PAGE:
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Old 03-01-2015, 04:33 PM   #28
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Regarding what type of trailer to buy, I think your Ranger would struggle significantly harder with a stick built trailer. It should handle a Scamp or Casita all right, but a stickie will be taller, wider, and have un-rounded edges... all resulting in much more wind drag at highway speed. And let me tell you, wind resistance is the big factor when you're towing something.

I have had both. With a Burro (molded fiberglass) I got 14.3 mpg on a long trip through the Rockies. With a KZ Escape 14RB I got 12.3 mpg on a similar trip. I didn't have a problem towing the Burro up any long grades, but with the KZ I was making my transmission temperature warning light come on sometimes even though I was slowing and shifting down. Going up the San Rafael Swell (I-70, Utah) with the KZ in a headwind was not fun, running 38 mph in 2nd gear while cars whizzed by me. With the Burro I bet I would have been able to stay in 3rd and 10 mph faster.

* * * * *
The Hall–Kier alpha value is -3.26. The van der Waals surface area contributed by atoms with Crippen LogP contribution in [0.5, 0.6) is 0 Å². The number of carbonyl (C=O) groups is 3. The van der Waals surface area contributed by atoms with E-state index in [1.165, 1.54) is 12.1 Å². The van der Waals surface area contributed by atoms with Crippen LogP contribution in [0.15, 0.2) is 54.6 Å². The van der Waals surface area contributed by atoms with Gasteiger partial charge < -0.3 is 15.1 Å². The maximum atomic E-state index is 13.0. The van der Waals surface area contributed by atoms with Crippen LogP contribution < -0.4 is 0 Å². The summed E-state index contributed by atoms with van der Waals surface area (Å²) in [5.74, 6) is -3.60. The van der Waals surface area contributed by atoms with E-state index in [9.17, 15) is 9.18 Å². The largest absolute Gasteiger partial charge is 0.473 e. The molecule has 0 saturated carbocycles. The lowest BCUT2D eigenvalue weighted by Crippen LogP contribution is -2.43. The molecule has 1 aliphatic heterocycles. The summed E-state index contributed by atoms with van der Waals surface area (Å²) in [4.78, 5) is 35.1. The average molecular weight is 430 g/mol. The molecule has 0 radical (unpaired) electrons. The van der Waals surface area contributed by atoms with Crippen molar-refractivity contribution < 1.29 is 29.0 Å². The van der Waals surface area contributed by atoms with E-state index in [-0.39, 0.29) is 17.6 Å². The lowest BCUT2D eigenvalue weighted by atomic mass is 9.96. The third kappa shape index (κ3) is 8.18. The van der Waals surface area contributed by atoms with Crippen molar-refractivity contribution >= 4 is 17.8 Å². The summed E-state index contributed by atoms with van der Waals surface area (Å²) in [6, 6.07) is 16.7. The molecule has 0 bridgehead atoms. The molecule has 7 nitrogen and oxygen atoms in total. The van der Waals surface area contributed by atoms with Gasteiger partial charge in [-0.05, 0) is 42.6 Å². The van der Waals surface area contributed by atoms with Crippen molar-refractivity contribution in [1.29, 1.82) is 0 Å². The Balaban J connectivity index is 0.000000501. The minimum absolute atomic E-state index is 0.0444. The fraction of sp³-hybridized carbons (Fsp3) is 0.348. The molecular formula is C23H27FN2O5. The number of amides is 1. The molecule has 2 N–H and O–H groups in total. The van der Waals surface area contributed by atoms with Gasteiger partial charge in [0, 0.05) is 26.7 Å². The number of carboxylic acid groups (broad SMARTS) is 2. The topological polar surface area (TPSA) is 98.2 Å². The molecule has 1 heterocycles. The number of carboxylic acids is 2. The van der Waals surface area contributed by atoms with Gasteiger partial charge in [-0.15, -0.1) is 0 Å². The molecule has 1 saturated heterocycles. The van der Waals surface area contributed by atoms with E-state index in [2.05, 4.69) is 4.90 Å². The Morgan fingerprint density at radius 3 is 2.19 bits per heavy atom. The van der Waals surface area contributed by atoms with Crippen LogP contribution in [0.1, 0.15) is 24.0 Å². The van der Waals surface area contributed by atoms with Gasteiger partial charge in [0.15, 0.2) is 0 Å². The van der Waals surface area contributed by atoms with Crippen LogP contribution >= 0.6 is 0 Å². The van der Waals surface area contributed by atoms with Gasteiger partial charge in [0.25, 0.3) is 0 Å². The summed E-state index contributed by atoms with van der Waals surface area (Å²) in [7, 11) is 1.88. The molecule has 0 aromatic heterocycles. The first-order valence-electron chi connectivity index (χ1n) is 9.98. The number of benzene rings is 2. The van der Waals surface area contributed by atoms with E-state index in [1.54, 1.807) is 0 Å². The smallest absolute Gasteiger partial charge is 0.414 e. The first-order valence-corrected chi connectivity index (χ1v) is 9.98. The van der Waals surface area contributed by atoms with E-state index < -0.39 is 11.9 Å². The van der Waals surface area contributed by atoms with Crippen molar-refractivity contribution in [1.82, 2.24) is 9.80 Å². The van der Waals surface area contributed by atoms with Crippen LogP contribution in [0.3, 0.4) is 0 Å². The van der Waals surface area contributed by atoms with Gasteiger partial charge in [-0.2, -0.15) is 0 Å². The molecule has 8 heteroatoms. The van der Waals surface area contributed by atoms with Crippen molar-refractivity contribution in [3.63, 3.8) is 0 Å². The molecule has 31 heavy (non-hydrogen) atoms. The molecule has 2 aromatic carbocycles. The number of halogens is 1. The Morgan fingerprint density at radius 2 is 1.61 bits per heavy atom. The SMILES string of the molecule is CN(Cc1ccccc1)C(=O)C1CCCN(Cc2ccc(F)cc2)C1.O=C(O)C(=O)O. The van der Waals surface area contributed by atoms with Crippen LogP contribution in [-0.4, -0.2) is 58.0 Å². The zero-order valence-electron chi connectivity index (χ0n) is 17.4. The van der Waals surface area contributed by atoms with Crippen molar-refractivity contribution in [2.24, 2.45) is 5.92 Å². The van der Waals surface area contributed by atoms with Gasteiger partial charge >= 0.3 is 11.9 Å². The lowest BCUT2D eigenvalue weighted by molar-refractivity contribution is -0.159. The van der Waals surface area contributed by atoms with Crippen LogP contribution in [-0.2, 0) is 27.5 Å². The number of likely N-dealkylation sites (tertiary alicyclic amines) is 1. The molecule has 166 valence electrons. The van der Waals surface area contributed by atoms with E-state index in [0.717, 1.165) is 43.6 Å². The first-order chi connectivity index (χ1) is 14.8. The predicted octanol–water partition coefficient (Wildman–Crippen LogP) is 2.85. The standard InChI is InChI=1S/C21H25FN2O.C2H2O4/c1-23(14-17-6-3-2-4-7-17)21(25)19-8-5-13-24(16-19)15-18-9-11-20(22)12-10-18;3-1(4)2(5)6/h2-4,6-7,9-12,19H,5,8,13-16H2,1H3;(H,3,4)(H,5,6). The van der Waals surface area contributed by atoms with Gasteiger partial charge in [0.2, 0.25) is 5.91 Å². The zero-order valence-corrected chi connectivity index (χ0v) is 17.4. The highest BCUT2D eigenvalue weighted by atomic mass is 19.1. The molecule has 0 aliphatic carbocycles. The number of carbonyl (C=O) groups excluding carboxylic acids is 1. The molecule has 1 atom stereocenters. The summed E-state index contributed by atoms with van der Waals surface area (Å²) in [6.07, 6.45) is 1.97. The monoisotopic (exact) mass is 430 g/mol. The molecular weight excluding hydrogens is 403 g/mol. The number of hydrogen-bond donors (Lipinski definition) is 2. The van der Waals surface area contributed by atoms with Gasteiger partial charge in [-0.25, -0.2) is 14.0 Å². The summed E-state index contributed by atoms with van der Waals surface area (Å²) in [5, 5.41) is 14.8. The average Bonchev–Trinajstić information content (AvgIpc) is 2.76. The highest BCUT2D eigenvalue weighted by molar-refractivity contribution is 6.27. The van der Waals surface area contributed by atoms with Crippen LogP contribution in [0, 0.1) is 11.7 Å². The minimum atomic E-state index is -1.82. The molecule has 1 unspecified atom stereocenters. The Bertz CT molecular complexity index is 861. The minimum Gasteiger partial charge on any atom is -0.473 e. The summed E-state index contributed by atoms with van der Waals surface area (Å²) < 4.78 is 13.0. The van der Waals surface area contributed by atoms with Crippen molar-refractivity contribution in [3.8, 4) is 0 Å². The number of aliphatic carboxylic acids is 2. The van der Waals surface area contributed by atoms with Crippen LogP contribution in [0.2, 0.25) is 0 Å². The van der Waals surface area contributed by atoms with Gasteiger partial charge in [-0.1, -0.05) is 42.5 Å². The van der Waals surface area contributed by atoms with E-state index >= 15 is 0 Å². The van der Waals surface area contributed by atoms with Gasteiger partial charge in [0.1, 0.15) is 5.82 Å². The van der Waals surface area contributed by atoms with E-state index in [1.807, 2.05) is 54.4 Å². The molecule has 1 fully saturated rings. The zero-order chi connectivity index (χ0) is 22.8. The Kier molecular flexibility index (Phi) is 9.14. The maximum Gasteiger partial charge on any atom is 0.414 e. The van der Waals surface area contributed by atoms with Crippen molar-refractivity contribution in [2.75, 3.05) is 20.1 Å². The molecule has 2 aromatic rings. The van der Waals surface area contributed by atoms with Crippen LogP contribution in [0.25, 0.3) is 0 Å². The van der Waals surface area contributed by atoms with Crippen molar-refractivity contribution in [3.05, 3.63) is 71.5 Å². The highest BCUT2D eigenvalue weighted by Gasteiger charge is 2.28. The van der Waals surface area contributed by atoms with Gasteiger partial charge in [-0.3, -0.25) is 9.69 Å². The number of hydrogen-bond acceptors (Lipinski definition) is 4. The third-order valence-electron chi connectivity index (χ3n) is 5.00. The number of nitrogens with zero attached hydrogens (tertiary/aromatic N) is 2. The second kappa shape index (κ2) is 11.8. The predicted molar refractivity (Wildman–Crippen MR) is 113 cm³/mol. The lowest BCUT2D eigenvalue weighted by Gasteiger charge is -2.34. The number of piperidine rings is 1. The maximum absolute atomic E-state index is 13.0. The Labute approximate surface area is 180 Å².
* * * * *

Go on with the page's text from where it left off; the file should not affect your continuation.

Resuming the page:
In general terms, towing is the great equalizer when it comes to fuel economy. Given the same trailer and speed, a big thirsty V8 will get nearly the same mpg as a little V6 or even a 4. I once took the mpg numbers reported on the Scampers' Yahoo group and IIRC the average difference between the 4's and the 8's was less than 3 mpg, with the 6's about halfway in between. I would guess that @ 60 mph you should get about 15 mpg with a FG trailer, whereas a larger vehicle with V8 might get you 14... not much difference.

My opinion: you can tow a FG 'egg' with your Ranger, but if you want some other travel trailer you'd better shop for a bigger truck.